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Ture that it is unsecured now ... but not an agreed upon contract... there is something to this angle but I believe just in Cali because we use a "Deed of Trust" . Contracts cannot just change there terms in mid-stream without unilateral agreement. The angle of the corporate assignment is being pursued... I just don't know who and where... hoping to catch wind of it through the forum. Thanks!

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I am a bit confused by your post but I am willing to try to sort it out. First of all:

Cali law requires a recorded "corporate mortgage assignment" on the sale of a mortgage lien and notification to the mortgagor of the sale of the mortgage.

Do you mean the power of sale provisions in Civil code section

2932.5?

Technically the remaining debt was not a mortgage lien because they released the "Deed of Trust" which secured the mortgage to allow the short sale.

By "remaining debt" do you mean the deficiency on the First Mortgage or the entirety of the Second? Or both?

How is a sale/assignment of the remaining note/debt valid without a "corporate mortgage assignment"? or without a judicial foreclosure? Do I have a case for invalid assignment

What exactly are you characterizing as an assignment. The release of lien?

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I am a bit confused by your post but I am willing to try to sort it out. First of all:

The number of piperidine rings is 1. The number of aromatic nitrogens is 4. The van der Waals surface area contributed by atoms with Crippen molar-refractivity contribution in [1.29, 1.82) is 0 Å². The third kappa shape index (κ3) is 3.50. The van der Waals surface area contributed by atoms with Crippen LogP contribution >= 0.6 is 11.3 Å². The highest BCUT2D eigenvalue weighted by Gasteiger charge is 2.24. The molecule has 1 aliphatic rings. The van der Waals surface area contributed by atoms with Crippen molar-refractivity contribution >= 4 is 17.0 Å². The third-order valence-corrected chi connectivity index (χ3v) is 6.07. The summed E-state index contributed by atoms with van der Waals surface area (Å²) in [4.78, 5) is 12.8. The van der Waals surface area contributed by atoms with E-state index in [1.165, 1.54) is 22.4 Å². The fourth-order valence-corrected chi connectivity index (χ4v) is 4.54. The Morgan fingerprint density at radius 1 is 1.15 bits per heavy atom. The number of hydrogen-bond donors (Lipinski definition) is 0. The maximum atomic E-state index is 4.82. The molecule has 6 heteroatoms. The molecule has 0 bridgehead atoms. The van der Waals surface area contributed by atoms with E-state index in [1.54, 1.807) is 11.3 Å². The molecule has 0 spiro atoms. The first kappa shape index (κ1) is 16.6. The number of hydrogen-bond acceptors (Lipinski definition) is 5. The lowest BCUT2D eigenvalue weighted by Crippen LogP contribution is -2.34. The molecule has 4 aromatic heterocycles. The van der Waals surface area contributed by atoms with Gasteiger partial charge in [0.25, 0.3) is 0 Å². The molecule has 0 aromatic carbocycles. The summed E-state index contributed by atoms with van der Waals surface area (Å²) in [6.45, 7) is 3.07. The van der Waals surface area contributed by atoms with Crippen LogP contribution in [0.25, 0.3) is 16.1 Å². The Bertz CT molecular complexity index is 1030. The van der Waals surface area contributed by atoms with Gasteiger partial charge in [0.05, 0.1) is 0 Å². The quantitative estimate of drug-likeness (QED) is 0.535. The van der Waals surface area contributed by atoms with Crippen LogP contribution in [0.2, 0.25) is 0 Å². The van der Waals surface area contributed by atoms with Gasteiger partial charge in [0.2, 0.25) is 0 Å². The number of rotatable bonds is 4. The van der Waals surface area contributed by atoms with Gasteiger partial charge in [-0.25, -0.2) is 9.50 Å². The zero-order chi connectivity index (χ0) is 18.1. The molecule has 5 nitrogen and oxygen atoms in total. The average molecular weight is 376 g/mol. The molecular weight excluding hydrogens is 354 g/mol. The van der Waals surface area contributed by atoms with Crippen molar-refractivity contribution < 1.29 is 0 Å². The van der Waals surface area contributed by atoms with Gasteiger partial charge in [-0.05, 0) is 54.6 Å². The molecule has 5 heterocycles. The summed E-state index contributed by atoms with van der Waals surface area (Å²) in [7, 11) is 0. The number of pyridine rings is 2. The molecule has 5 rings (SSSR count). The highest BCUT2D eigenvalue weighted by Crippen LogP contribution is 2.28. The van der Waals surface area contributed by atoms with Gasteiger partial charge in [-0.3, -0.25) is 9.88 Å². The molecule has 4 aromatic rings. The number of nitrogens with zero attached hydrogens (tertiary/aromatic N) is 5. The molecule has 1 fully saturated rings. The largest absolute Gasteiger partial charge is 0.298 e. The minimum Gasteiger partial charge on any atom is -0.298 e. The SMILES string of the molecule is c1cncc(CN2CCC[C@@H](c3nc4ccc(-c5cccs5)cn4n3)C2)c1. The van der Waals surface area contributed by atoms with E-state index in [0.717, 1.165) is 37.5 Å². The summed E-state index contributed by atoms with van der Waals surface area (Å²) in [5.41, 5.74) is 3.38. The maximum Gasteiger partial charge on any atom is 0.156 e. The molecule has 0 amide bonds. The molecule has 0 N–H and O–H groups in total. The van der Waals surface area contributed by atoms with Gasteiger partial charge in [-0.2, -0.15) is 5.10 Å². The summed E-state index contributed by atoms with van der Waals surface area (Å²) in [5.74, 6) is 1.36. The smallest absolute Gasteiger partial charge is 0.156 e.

Do you mean the power of sale provisions in Civil code section

2932.5?

I have read this an it appears to have no application as it is dealing with foreclosures... this was not a foreclosure it aws a short sale, there was not even a NOD filed.

By "remaining debt" do you mean the deficiency on the First Mortgage or the entirety of the Second? Or both?

The remaining debt is the 2nd only the 1st did a full release.

What exactly are you characterizing as an assignment. The release of lien?

The "corporate assignment" is a recorded document that transfers the security of the lien... in this case in Cali the lien is security is the "Deed of Trust". Chase released the "Deed of Trust" to allow the short sale to go through leaving the remaining debt unsecuritized.
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I'm not sure why you are splitting hairs on the exact classification of the debt. Is there some advantage to having it declared one way or another? I can't see one. I'd forget about this, honestly, and just treat it like a credit card.

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The advantage would be an invalid debt. If a recorded "Corporate Assigment" is required to legally transfer the debt and it doesn't exist... then the debt was purchased and the jdb can't prove a valid debt to collect. They can't back up and get a "Corporate Assignment" because the "Deed of Trust" was released and the assignment is for the "Deed of Trust". Reverting to unsecured is not valid because the original agreement (between debtor and creditor) was for secured debt based on the "Deed of Trust".

Anyway, this is what I have heard that someone, agency, law firm is working on... but I'm still looking for anyone that knows more about it than I do. I only know enough about mortgage documents and the process that it sounds like a fine point of the process that may be able to be pressed in favor of the debtor.

Thank you for your continued interest... any ideas on who we might forward a copy of the posts to that could help?